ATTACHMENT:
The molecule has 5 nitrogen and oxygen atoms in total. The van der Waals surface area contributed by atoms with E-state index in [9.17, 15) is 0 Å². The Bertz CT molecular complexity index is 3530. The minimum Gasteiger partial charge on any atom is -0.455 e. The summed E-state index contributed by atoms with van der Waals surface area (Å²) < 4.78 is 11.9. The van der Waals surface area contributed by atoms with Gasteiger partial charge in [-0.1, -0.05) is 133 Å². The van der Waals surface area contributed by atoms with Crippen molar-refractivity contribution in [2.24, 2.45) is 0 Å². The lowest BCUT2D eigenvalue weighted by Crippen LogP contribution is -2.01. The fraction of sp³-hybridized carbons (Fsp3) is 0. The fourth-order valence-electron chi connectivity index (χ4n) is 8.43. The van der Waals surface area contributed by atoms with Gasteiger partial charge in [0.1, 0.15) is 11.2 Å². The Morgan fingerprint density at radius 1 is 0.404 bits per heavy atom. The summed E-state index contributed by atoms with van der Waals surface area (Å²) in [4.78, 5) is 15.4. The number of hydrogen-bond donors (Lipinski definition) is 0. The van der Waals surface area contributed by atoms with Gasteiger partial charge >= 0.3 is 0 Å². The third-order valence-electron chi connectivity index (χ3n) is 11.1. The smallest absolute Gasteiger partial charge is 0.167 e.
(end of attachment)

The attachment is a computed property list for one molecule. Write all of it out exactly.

The molecule has 5 nitrogen and oxygen atoms in total. The van der Waals surface area contributed by atoms with E-state index in [9.17, 15) is 0 Å². The Bertz CT molecular complexity index is 3530. The minimum Gasteiger partial charge on any atom is -0.455 e. The summed E-state index contributed by atoms with van der Waals surface area (Å²) < 4.78 is 11.9. The van der Waals surface area contributed by atoms with Gasteiger partial charge in [-0.1, -0.05) is 133 Å². The van der Waals surface area contributed by atoms with Crippen molar-refractivity contribution in [2.24, 2.45) is 0 Å². The lowest BCUT2D eigenvalue weighted by Crippen LogP contribution is -2.01. The fraction of sp³-hybridized carbons (Fsp3) is 0. The fourth-order valence-electron chi connectivity index (χ4n) is 8.43. The van der Waals surface area contributed by atoms with Gasteiger partial charge in [0.1, 0.15) is 11.2 Å². The Morgan fingerprint density at radius 1 is 0.404 bits per heavy atom. The summed E-state index contributed by atoms with van der Waals surface area (Å²) in [4.78, 5) is 15.4. The number of hydrogen-bond donors (Lipinski definition) is 0. The van der Waals surface area contributed by atoms with Gasteiger partial charge >= 0.3 is 0 Å². The third-order valence-electron chi connectivity index (χ3n) is 11.1. The smallest absolute Gasteiger partial charge is 0.167 e.